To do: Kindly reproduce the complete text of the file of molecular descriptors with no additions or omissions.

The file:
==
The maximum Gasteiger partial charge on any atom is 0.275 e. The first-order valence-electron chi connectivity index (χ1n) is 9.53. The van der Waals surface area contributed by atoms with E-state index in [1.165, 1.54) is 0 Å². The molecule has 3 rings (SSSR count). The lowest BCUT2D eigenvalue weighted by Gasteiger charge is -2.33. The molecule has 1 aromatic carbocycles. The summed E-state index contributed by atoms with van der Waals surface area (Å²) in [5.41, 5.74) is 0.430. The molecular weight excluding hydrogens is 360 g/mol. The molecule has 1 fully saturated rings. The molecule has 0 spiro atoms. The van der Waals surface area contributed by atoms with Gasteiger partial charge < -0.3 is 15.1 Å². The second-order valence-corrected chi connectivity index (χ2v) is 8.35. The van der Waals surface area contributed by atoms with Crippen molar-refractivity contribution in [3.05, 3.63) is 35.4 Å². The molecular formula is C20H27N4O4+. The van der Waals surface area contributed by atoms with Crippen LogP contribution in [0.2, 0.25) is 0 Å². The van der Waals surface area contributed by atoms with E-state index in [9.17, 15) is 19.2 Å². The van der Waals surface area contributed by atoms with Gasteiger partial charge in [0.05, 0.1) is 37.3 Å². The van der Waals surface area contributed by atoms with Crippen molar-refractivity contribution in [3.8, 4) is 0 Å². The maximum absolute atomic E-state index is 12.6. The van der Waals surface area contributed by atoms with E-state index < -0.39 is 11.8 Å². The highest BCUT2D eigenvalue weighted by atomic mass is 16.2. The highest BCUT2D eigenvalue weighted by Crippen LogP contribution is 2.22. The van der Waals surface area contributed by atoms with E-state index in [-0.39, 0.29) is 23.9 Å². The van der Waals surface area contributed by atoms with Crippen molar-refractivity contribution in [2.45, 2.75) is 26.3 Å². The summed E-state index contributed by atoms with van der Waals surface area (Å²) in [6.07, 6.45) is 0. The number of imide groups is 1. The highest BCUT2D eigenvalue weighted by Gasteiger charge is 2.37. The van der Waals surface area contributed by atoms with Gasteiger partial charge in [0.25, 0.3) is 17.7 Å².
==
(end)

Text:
The maximum Gasteiger partial charge on any atom is 0.275 e. The first-order valence-electron chi connectivity index (χ1n) is 9.53. The van der Waals surface area contributed by atoms with E-state index in [1.165, 1.54) is 0 Å². The molecule has 3 rings (SSSR count). The lowest BCUT2D eigenvalue weighted by Gasteiger charge is -2.33. The molecule has 1 aromatic carbocycles. The summed E-state index contributed by atoms with van der Waals surface area (Å²) in [5.41, 5.74) is 0.430. The molecular weight excluding hydrogens is 360 g/mol. The molecule has 1 fully saturated rings. The molecule has 0 spiro atoms. The van der Waals surface area contributed by atoms with Gasteiger partial charge < -0.3 is 15.1 Å². The second-order valence-corrected chi connectivity index (χ2v) is 8.35. The van der Waals surface area contributed by atoms with Crippen molar-refractivity contribution in [3.05, 3.63) is 35.4 Å². The molecular formula is C20H27N4O4+. The van der Waals surface area contributed by atoms with Crippen LogP contribution in [0.2, 0.25) is 0 Å². The van der Waals surface area contributed by atoms with E-state index in [9.17, 15) is 19.2 Å². The van der Waals surface area contributed by atoms with Gasteiger partial charge in [0.05, 0.1) is 37.3 Å². The van der Waals surface area contributed by atoms with Crippen molar-refractivity contribution in [3.8, 4) is 0 Å². The maximum absolute atomic E-state index is 12.6. The van der Waals surface area contributed by atoms with E-state index < -0.39 is 11.8 Å². The highest BCUT2D eigenvalue weighted by atomic mass is 16.2. The highest BCUT2D eigenvalue weighted by Crippen LogP contribution is 2.22. The van der Waals surface area contributed by atoms with E-state index in [-0.39, 0.29) is 23.9 Å². The van der Waals surface area contributed by atoms with Crippen molar-refractivity contribution in [2.45, 2.75) is 26.3 Å². The summed E-state index contributed by atoms with van der Waals surface area (Å²) in [6.07, 6.45) is 0. The number of imide groups is 1. The highest BCUT2D eigenvalue weighted by Gasteiger charge is 2.37. The van der Waals surface area contributed by atoms with Gasteiger partial charge in [0.25, 0.3) is 17.7 Å².